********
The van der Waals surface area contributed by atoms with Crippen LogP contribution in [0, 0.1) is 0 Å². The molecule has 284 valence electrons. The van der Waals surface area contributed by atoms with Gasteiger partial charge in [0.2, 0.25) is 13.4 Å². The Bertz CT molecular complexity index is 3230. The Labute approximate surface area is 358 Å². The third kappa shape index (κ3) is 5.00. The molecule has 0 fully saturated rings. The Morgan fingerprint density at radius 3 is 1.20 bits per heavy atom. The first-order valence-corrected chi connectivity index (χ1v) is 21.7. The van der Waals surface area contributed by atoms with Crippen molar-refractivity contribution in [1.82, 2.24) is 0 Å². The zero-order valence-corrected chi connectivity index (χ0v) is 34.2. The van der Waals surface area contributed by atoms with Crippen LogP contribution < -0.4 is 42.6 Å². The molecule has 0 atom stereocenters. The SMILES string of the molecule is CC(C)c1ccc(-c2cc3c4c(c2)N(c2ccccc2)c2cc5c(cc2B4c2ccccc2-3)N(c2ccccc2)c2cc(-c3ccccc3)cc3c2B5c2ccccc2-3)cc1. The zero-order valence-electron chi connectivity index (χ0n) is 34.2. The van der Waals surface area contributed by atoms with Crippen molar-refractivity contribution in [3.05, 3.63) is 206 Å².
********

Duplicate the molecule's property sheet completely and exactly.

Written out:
The van der Waals surface area contributed by atoms with Crippen LogP contribution in [0, 0.1) is 0 Å². The molecule has 284 valence electrons. The van der Waals surface area contributed by atoms with Gasteiger partial charge in [0.2, 0.25) is 13.4 Å². The Bertz CT molecular complexity index is 3230. The Labute approximate surface area is 358 Å². The third kappa shape index (κ3) is 5.00. The molecule has 0 fully saturated rings. The Morgan fingerprint density at radius 3 is 1.20 bits per heavy atom. The first-order valence-corrected chi connectivity index (χ1v) is 21.7. The van der Waals surface area contributed by atoms with Crippen molar-refractivity contribution in [1.82, 2.24) is 0 Å². The zero-order valence-corrected chi connectivity index (χ0v) is 34.2. The van der Waals surface area contributed by atoms with Crippen LogP contribution < -0.4 is 42.6 Å². The molecule has 0 atom stereocenters. The SMILES string of the molecule is CC(C)c1ccc(-c2cc3c4c(c2)N(c2ccccc2)c2cc5c(cc2B4c2ccccc2-3)N(c2ccccc2)c2cc(-c3ccccc3)cc3c2B5c2ccccc2-3)cc1. The zero-order valence-electron chi connectivity index (χ0n) is 34.2. The van der Waals surface area contributed by atoms with Crippen molar-refractivity contribution in [3.05, 3.63) is 206 Å².